Down Syndrome Child/Baby - This goes back to referring to the person first, not the disability.

Normal kids - Please realize that we perceive our children as being pretty normal kids. Comparing them to normal children implies that a child with Down syndrome is something less than normal.

Retard/Retarded - The best reference is developmentally delayed (for children) and developmentally disabled (for adults).

Mongolism - As most of us know, this is an extremely outdated term that was once used to refer to people with Down syndrome. This word should never be used when referring to or about someone with Down syndrome.

"They" as in "they are so loving; they smile all the time; they are always happy." - Please don't generalize about people with Down syndrome. "They" are not all alike; nor are people with Down syndrome "eternal children."

"How mild/severe is it?" - A person either has Down syndrome or they do not. Down syndrome is not an illness. Having Down syndrome does not mean a person is sick.

"But you're so young!" - Although the chances of a woman having a child with Down syndrome increase significantly over the age of 35, there are far more children with Down syndrome born to younger mothers - they are having more babies.

Handicapped - Use "has a disability" instead.

Downs or Down's Syndrome - There is no "s" or "'s" in the name of this syndrome.

Suffers From/ Afflicted With Down Syndrome - Our children are not suffering or afflicted. We must instill a great sense of pride and self-esteem in all children, so should ensure that we do not make anyone feel that Down syndrome is something terrible or something to be ashamed about.

I realize that there are parents of kids with DS who do not mind some of the terminologies or labels that are considered no-no's. But these no-no's offend and hurt others. Regardless of where one stands on this issue, I think it's best to be informed and use appropriate word choices when talking about Down syndrome to people whom you do not know very well and most especially as a medical professional, a therapist who works with individuals with DS, a media person, or a school teacher.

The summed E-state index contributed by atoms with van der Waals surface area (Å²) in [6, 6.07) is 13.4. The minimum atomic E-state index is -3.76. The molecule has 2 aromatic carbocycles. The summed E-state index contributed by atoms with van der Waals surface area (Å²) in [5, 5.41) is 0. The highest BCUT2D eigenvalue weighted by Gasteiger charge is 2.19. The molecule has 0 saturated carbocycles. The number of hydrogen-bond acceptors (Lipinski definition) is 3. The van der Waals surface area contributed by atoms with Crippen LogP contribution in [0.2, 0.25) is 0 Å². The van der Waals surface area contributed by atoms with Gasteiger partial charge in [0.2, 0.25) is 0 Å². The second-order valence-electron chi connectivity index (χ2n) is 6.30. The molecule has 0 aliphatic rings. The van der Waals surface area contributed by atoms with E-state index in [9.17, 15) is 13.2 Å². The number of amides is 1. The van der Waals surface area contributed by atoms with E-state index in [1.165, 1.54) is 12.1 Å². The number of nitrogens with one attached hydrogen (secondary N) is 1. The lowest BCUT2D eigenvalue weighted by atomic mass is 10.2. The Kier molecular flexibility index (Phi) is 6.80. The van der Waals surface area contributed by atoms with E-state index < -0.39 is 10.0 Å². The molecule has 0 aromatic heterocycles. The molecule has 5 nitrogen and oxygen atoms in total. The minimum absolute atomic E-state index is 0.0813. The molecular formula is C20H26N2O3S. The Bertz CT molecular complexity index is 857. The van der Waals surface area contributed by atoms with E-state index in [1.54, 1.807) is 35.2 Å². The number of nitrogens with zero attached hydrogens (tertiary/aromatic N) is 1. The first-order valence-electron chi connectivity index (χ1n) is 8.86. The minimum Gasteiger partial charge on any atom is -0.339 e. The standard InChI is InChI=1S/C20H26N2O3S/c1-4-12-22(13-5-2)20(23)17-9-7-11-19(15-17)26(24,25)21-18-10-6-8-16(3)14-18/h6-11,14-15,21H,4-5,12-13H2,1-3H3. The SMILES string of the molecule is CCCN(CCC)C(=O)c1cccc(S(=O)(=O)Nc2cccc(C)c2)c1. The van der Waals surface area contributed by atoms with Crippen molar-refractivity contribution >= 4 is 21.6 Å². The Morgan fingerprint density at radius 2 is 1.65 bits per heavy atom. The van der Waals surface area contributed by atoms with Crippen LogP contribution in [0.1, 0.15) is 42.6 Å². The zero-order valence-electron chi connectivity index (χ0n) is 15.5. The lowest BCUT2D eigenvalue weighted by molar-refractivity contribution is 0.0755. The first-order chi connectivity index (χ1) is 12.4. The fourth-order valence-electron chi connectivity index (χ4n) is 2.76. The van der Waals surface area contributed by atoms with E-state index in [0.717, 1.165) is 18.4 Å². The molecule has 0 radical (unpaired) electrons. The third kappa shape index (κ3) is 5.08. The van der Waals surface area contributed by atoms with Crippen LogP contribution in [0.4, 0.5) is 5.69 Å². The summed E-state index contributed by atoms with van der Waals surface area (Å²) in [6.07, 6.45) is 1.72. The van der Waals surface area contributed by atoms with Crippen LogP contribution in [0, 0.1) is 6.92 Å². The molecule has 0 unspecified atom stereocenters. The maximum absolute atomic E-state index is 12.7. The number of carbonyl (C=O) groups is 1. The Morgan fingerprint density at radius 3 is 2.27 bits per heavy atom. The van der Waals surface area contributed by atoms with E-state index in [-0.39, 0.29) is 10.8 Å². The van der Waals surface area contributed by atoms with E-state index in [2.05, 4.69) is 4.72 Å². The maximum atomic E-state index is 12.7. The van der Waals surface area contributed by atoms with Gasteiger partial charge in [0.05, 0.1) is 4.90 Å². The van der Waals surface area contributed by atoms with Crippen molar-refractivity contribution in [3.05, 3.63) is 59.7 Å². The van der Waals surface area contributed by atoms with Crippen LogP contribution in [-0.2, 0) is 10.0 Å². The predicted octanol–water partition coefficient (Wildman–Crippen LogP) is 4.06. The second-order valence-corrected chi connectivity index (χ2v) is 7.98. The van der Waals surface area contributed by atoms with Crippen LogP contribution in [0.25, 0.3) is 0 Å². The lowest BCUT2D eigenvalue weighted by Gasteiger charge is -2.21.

I may or may not hear back from the audiologist but I feel good knowing that I tried to raise awareness. It's just my little way of advocating for Matthew.

Related post:
Brainstem Auditory Evoked Response

12 comments:

Pallavi said...

That was a good job Ria.. I get very angry with the medical professionals when they call our kids "Down's".. And even if you try and tell them they dont get a point.. For them it's one and the same..
Couple of time, my husband has saved me having ugly fights with these professionals..
This is a good idea of sharing the Language Guide..
Thanks for sharing..

Stephanie said...

Good for you for taking the extra step to educate. That phrase would have definitely irritated me also. It's always quite obvious who's up to date in the world of special needs with their language. Unfortunately, many, many medical professionals are not.

A Lady Called Amy said...

Most of Kheaven's team speaks the same way as the audiologist you speak of. I don't understand considering Kheaven is not the first child with Down syndrome that any of them have worked with. I know they aren't trying to offend me, it's just slightly irritating that they're professionals and speaking this way does not seem professional to me. I can't imagine being referred to as "the asthmatic lady" all the time b/c I have asthma, and I don't see how having Down syndrome is different as far as labeling goes. Thanks for sharing this. Someday I may give up my non-confrontational ways and have the confidence to speak up. Hopefully sooner than later!